Farmers have to be incredibly innovative for their business to develop and prosper. Innovation is defined as ‘renewing, changing or creating more effective processes, products or ways of doing things’.
Farmers are always looking for new and better ways to do things and this was evident at the recent Teagasc National Dairy Conferences in Cork and Mullingar where Irish farmers and a New Zealand farming couple spoke about their own farming operations.
In dairy farming, Ireland has a comparative advantage to grow grass and to utilise this grass effectively to produce milk.
Innovation can give us a competitive advantage. In the Irish Agri-food sector this includes those that create knowledge like Teagasc research, UCD, UCC etc; those that facilitate its use like Teagasc Advisors, Private Agriculture Consultants etc. and those who use the knowledge directly such as dairy farmers and agribusiness. There is a need for on-going innovation in the four main pillars of the dairy farming system:
(1) high genetic merit herd,
(2) high pasture productivity,
(3) sustainable production system and
(4) highly skilled work force.
Given that Irish dairying is now competing in an increasingly globalised market place, efficiency, competitiveness and financial stability is very important.
First, increased costs and lower product prices for a farm business can lead to a significant reduction in dairy farm profitability. Therefore, minimising costs is an important objective.
Second — if Ireland is going to secure a greater share of the global dairy trade in the future — then the competitiveness of the sector will be crucial.
Thirdly, the level of debt and the financial status of Irish dairy farms are important in terms of resilience, so that farmers are not trying to service high debt in extreme volatile markets.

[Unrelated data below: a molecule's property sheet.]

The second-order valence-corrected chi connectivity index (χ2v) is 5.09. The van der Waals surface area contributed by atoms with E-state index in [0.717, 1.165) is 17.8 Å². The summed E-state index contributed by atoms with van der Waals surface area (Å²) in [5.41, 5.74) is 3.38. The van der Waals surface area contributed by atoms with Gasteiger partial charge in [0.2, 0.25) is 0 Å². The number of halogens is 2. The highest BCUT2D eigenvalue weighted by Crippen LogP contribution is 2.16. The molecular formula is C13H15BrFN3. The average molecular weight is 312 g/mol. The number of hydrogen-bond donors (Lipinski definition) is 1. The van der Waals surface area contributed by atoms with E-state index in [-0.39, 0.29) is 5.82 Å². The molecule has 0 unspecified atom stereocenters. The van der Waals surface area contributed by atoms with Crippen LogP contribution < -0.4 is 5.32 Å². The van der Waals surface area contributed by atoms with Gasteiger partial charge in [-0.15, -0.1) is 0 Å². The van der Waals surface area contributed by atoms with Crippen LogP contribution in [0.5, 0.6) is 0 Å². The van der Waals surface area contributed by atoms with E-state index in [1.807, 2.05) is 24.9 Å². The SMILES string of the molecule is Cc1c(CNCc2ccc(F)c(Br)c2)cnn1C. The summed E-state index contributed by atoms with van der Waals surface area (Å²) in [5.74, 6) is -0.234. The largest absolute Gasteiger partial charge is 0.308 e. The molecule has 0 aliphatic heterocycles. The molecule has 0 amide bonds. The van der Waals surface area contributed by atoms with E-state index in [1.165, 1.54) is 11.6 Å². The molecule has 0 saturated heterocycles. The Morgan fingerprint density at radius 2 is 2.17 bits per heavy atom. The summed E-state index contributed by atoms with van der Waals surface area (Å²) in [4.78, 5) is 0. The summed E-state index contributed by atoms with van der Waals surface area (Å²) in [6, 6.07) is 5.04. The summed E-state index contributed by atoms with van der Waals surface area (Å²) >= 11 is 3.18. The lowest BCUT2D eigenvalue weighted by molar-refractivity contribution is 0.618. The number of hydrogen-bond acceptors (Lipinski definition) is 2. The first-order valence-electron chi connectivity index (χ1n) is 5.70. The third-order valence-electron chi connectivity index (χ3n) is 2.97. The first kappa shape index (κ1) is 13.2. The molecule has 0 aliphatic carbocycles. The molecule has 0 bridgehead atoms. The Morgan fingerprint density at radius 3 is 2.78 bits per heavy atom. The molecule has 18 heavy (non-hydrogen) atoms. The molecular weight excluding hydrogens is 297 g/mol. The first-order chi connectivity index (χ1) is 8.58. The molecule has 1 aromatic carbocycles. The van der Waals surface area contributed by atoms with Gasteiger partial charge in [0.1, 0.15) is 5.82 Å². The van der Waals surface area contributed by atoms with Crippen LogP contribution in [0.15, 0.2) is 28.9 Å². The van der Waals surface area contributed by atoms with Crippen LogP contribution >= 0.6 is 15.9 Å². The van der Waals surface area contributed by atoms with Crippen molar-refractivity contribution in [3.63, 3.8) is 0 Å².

There needs to be a constant focus on farm efficiency. In the future, dairy farmers will be required to develop systems of milk production capable of delivering sustainable returns within a volatile milk price scenario. In Ireland this will be best achieved through the development of low cost grass-based systems of milk production.
Since the mid-2000s there has been a marked upswing in demand for dairy products, especially across Asia.
However, given that only a small proportion of milk globally is traded, any small imbalance in supply or demand will have a profound effect on dairy commodity prices, resulting in large volatility in milk price at farm level.
In a scenario of large volatility in milk price, maximum profit may not be the sole focus, but a balance between risk and profit. In an Irish dairy production system this will entail maximising grass utilised per hectare, which generally results in a decreased costs of production.
Future challenges will require systems that result in increased environmental sustainability, higher quality milk to produce products of greater added value and increased emphasis on ‘people in dairying’ with the objective of an adequate supply of well-trained young people entering the industry.
The large increase in milk production in Ireland forecasted with the abolition of milk quotas on the 1st of April 2015 has materialised.
This has been associated with an increase in herd size as well as an increase in milk yields per cow. In the first year after milk quota abolition, milk production increased by almost 19% in Ireland.
Over this period milk production also increased significantly in the EU28 (4.2%) and the USA (2.4%), but decreased marginally in New Zealand (-1.5%). The corresponding increase in demand over this period has been lower than that predicted due to lower than expected demand from China, low oil prices and Russia remaining largely out of the market.
This provided the prefect storm in terms of global dairy commodity prices, with milk prices bottoming out in June 2016.
In the second half of 2016 there has been a significant correction to the supply-demand imbalance, with milk prices recovering in autumn 2016. The outlook for 2017 is positive.
The Irish dairy industry has to respond to the challenges facing the industry. Irish dairy farmers need to be aware of the structural changes in global dairying, while ruthlessly analysing their current efficiency, competitiveness and resilience on their own farm, and then being ready to grasp future gains in efficiency and competitiveness.
Over the last two years dairy farmers have reduced their cost of production as the benefits of technologies that have been put in place flow through.
Prof Pat Dillon is head of Teagasc Animal and Grassland Research and Innovation programme Moorepark, Fermoy, Co Cork
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